Video: Strength and Compassion in the Worst of Times by da-AL

In the worst situations, strength and compassion shine brightest. Terrible times strip away everything but what’s essential, leaving bare the best in us and those we encounter during our trials. 

The first time I learned the depth of this truth was when I co-produced a video for the Leukemia Society of America (nowadays Leukemia and Lymphoma Society). They’d hired my business partner, David Hunt (who has written for HBT here and here), and me (our non-profit company was called, Vista Educational Media) to encourage therapists, as well as people struggling with leukemia to get involved in the agency’s support groups. Executive Producer was Maureen Nunn. We videotaped at Wellness Community South Bay Cities, which is now Cancer Support Community Redondo Beach. The Los Angeles Times wrote of participant Roger Kahl’s valiant life here.

The way David and I worked was always to let subjects speak their truths, then we’d do our best to edit and narrate accurately. For each project, David and I would alternate who would be in charge and who would assist.

Thank goodness for this one David conducted the interviews, wrote, edited, and narrated. It took all I had not to sob while I stood to videotape behind the tripod. Reviewing it all these many years later, I still cry at the incredible bravery of the interviewees and David’s outstanding storytelling.

On David’s site, he details his experience with this project. Here’s his preliminary description for my site here…

“By the 1990s health educators understood that video-assisted storytelling was an effective way to engage patients and get them involved in their own health care. But many of the nation’s top health organizations, including the Leukemia Society, used actors as stand-ins for actual patients in their health education videos. In 1992 I was part of a documentary team that convinced the organization to trust people with leukemia to share their own stories.”

Argentine Tango Elegante: Video of Newest Step by da-AL

Khashayar and da-AL learning a new step. Khashayar and da-AL learning a new step.

It’s no coincidence that my soon-to-be self-published novels have to do with dance! Here are my husband and me practicing a step we just learned at the end of class (and here’s more and some more and more and a quick clip and the first time I posted a video of our dancing about the style of Argentine tango that we dance that’s taught by these outstanding teachers)…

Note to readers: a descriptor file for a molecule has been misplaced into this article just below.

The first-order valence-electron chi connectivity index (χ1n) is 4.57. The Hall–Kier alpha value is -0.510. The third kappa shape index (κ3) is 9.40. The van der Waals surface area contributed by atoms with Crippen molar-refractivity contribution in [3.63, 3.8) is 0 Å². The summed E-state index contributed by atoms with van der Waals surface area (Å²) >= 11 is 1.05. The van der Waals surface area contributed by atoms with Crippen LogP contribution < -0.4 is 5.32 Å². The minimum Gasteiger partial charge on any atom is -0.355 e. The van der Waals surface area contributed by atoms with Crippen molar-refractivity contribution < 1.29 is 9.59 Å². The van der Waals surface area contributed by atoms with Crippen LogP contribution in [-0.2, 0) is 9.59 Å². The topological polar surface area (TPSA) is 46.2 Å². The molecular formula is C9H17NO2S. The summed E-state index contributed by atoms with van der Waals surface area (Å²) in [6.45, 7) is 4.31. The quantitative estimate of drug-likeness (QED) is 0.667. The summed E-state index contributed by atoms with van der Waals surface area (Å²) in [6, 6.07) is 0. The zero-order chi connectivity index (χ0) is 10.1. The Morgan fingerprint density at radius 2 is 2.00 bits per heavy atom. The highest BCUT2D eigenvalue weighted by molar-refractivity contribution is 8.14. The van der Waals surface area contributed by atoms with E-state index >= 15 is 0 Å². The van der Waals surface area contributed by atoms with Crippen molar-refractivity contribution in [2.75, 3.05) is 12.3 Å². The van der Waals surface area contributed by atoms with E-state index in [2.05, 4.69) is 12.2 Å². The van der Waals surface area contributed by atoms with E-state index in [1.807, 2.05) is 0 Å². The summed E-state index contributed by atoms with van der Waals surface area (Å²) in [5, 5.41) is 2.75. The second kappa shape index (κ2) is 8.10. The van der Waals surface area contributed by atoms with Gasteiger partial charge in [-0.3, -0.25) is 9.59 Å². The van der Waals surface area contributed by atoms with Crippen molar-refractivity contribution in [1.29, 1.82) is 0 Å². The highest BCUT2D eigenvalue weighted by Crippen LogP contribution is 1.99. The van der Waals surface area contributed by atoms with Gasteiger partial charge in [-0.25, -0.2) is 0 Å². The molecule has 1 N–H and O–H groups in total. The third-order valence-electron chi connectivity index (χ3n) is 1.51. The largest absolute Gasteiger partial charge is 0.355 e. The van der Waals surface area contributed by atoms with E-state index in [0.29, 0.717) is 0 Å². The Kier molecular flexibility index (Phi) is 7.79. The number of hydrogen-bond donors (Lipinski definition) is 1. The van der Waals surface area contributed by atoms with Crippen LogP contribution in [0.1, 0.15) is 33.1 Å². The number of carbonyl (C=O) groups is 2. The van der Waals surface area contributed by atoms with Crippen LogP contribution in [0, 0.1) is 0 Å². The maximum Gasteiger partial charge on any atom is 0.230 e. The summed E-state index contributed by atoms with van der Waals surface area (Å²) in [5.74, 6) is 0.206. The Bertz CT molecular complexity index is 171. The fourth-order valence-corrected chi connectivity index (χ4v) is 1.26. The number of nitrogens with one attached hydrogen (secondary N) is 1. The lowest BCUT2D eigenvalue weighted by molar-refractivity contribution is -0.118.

Here’s a masterfully fun tango clip of “Lost in Paris,” a marvelous film I recently discovered by French film burlesque style due Canadian Fiona Gordon and Belgian Dominique Abel…

And another from the same movie — that’s choreographed by them (and danced?)…

What’s your favorite dance film?…

Guest Blog Post: On Boy Books and Girl Books by Pernille Ripp

Books allow me to transcend my own experience of the world. In reading, I can assume the skin of people, places, times, and events that I’ll never otherwise inhabit. They make me feel more part of the world and more human.

How has reading shaped you? Blogger/teacher/parent Pernille Ripp why she believes children should be exposed to all kinds of books…

Blogger/teacher/parent Pernille Ripp.
Blogger/teacher/parent Pernille Ripp.

Pernille Ripp

White, Black, Yellow, Lime,  Free Image

I get asked for a lot of book recommendations, I think it comes with the territory when you share the love of books.  And while I love pairing books with potential readers, I have also noticed a pattern that causes me to pause, that should cause all of us to pause.

I get asked for a lot of books featuring male lead characters for male readers.

When I ask why the need for a male lead, I am often told that “they” just don’t think a boy will read a “girl book.”  That a boy will not like a book about feelings.  That a boy only wants books that have action.  That have other boys in it.  That feature characters that look just like them or at the very least think like them.

As if every single boy thinks alike.

When written like this it is easy to see the…

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How’s your public library? by da-AL

How often do you use the public library nearest to you? Books are heaven to me (I’m in the middle of writing two novels!) — but here in Los Angeles, they’re not the only reason to I love them.

Photo of spaniel dog with his nose in a book, reading.
Photo by 2Photo Pots on Unsplash